internal human rights workshop with cross-functional participation from senior managers across our business, including support and engagement from our Executive Leadership Team.  We also benefitted from input and advice from key external stakeholders including UN OHCHRInstitute of EmployersKnow The Chain and industry peers. Our aim was to understand what human rights means for our own operations and our supply chain.

As a result, we committed to conduct a Human Rights Risk Assessment for CCEP in 2019 based on the salient issues identified during the workshop. The risk assessment process in Q1 2019 included interviews with senior leaders across the business, followed by a risk assessment workshop to develop more detailed action plans on key issues. We identified what human rights means for CCEP, namely protecting people’s inherent and indivisible rights and freedoms both in our own operations and in our value chain; fair and equal treatment of people (no discrimination) and treating people with dignity and doing no harm to others. Throughout this process, there has been clear acknowledgment that human rights issues can and do present themselves in our own day-to-day operations in Western Europe and not just in the extended global value chain. During 2019, we will also deliver human rights training for our procurement function.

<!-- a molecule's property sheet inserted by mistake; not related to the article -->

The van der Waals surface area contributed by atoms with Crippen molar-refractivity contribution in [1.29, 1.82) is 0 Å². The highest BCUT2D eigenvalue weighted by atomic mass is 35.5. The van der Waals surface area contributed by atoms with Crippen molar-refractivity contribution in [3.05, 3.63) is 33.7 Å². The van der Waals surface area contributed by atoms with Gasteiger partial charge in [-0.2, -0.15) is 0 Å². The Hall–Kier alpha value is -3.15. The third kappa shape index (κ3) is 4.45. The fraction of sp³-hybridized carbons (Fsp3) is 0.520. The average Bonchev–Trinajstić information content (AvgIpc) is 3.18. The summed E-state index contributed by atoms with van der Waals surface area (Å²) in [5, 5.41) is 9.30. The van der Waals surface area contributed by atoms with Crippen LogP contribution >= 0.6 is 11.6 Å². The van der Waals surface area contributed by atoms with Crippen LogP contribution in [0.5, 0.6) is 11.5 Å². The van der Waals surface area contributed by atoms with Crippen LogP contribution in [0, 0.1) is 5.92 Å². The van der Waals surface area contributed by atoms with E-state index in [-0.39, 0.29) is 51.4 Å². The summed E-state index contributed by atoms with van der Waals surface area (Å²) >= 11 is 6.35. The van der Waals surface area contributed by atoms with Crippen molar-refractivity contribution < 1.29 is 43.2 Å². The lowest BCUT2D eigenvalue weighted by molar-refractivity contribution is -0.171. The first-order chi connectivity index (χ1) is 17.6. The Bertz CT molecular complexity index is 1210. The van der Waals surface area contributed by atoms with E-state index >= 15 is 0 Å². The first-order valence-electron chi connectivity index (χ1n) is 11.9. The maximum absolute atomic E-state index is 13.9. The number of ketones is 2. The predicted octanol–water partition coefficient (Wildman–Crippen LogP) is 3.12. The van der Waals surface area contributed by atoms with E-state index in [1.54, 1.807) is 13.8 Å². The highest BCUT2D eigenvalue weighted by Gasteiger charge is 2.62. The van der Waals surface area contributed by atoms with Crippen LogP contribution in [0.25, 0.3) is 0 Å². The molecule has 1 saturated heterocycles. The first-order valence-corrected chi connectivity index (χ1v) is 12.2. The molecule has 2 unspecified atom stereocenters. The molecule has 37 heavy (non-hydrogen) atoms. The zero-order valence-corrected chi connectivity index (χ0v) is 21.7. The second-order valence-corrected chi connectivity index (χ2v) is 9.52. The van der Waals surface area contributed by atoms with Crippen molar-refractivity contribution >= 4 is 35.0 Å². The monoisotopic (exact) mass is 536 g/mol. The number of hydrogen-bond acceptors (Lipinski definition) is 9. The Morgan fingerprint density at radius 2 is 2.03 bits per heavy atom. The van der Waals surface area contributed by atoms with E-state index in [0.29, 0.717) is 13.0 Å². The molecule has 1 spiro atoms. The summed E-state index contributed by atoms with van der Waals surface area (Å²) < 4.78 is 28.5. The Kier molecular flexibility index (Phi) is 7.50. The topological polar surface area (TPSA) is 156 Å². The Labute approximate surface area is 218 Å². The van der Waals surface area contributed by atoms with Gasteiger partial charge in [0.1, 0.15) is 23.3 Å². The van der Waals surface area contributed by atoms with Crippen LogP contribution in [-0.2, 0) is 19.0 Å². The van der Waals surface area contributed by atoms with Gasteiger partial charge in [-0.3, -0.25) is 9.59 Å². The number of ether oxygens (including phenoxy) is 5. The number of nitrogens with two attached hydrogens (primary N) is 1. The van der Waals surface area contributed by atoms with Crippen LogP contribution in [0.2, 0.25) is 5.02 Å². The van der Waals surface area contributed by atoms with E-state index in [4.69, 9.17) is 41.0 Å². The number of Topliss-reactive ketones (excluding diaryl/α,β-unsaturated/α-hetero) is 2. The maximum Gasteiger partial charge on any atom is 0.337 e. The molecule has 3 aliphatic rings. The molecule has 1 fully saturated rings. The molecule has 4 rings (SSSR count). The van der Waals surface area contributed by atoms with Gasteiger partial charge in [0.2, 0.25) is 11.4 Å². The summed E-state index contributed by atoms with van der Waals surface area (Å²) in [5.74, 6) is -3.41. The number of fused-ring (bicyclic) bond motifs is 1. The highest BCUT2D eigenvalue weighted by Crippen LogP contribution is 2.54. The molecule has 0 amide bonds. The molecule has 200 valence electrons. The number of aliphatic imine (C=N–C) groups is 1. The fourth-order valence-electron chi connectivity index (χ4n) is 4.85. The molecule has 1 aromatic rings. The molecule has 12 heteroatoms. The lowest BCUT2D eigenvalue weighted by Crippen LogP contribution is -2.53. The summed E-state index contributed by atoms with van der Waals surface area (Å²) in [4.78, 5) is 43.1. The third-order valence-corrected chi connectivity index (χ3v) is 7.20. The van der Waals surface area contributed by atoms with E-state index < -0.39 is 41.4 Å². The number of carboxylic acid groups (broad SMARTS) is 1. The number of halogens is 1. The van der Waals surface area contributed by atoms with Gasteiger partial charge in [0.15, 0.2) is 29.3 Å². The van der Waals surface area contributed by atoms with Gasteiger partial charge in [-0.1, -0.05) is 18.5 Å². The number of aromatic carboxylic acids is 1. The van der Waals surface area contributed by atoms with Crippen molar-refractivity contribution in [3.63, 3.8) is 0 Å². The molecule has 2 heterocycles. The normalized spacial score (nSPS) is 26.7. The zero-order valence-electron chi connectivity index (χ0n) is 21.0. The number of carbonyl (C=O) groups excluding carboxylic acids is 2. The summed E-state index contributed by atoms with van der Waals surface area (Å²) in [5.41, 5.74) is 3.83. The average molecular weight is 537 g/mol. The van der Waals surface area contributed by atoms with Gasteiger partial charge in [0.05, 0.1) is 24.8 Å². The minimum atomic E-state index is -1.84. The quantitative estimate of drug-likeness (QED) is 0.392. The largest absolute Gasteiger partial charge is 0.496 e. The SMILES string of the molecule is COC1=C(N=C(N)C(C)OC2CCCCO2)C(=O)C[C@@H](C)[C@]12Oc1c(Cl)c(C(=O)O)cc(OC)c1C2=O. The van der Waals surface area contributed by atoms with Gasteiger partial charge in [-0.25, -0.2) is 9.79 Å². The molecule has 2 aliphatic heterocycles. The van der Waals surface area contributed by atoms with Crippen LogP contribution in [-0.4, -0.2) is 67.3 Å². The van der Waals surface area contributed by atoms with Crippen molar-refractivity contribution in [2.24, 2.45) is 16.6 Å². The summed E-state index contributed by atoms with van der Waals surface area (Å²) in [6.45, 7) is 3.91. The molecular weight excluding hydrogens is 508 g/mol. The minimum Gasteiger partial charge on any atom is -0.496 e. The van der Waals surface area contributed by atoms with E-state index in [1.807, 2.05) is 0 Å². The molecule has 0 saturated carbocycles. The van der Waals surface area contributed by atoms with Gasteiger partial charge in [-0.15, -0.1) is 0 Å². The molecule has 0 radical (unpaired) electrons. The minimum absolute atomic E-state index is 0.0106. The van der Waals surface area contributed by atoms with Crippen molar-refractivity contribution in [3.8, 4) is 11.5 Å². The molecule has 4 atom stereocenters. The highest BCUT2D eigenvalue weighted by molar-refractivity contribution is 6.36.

We consider human and workplace rights to be inviolable and fundamental to our sustainability as a business. We have a duty to respect and protect the human rights of everyone working throughout our operations and within our supply chain, and to ensure that they are treated with dignity and respect. Our principles regarding human rights are set out in our CoC and further detail is provided in our Human Rights Policy, which is based on accepted international standards such as the United Nations Guiding Principles on Business and Human Rights.

We have a zero-tolerance approach to modern slavery of any kind within our operations and supply chain. Together with The Coca-Cola Company, we expressly prohibit any form of human trafficking within our system or by any company that directly supplies or provides services to our business. We prohibit the use of all forms of forced labour, including prison labour, indentured labour, bonded labour, military labour, slave labour and any form of human trafficking within our company and by any company that directly supplies or provides services to our business. For more information, read our Modern Slavery Statement.

CCEP reviews risks annually through its risk assessment process. During 2017, we expanded this process to also include the risk of modern slavery within our supply chain. In October 2018, we hosted an


Human Rights Workshop

Internal human rights workshop for senior managers across our business